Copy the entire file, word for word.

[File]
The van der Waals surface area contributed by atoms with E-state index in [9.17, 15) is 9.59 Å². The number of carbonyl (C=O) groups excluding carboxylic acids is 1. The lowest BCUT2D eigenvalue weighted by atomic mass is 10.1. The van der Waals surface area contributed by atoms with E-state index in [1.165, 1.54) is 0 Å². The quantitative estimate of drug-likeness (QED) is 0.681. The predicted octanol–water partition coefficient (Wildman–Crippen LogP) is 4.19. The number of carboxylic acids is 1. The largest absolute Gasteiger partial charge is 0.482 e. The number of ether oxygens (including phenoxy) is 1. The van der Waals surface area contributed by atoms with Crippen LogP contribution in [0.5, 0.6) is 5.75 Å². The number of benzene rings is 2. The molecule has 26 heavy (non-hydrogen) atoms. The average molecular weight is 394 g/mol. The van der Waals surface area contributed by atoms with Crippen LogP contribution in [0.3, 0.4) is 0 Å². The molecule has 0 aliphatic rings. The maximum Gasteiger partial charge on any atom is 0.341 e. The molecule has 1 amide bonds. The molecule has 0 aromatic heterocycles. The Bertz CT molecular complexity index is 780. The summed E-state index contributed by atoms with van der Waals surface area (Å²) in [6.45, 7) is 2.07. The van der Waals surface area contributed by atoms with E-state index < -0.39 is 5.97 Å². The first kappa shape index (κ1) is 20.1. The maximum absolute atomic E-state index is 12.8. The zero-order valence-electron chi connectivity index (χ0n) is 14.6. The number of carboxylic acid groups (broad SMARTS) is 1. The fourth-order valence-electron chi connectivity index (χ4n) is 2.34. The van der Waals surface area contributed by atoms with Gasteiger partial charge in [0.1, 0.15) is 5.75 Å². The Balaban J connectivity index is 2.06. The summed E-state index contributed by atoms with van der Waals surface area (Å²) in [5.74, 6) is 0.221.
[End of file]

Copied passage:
The van der Waals surface area contributed by atoms with E-state index in [9.17, 15) is 9.59 Å². The number of carbonyl (C=O) groups excluding carboxylic acids is 1. The lowest BCUT2D eigenvalue weighted by atomic mass is 10.1. The van der Waals surface area contributed by atoms with E-state index in [1.165, 1.54) is 0 Å². The quantitative estimate of drug-likeness (QED) is 0.681. The predicted octanol–water partition coefficient (Wildman–Crippen LogP) is 4.19. The number of carboxylic acids is 1. The largest absolute Gasteiger partial charge is 0.482 e. The number of ether oxygens (including phenoxy) is 1. The van der Waals surface area contributed by atoms with Crippen LogP contribution in [0.5, 0.6) is 5.75 Å². The number of benzene rings is 2. The molecule has 26 heavy (non-hydrogen) atoms. The average molecular weight is 394 g/mol. The van der Waals surface area contributed by atoms with Crippen LogP contribution in [0.3, 0.4) is 0 Å². The molecule has 0 aliphatic rings. The maximum Gasteiger partial charge on any atom is 0.341 e. The molecule has 1 amide bonds. The molecule has 0 aromatic heterocycles. The Bertz CT molecular complexity index is 780. The summed E-state index contributed by atoms with van der Waals surface area (Å²) in [6.45, 7) is 2.07. The van der Waals surface area contributed by atoms with E-state index < -0.39 is 5.97 Å². The first kappa shape index (κ1) is 20.1. The maximum absolute atomic E-state index is 12.8. The zero-order valence-electron chi connectivity index (χ0n) is 14.6. The number of carboxylic acid groups (broad SMARTS) is 1. The fourth-order valence-electron chi connectivity index (χ4n) is 2.34. The van der Waals surface area contributed by atoms with Gasteiger partial charge in [0.1, 0.15) is 5.75 Å². The Balaban J connectivity index is 2.06. The summed E-state index contributed by atoms with van der Waals surface area (Å²) in [5.74, 6) is 0.221.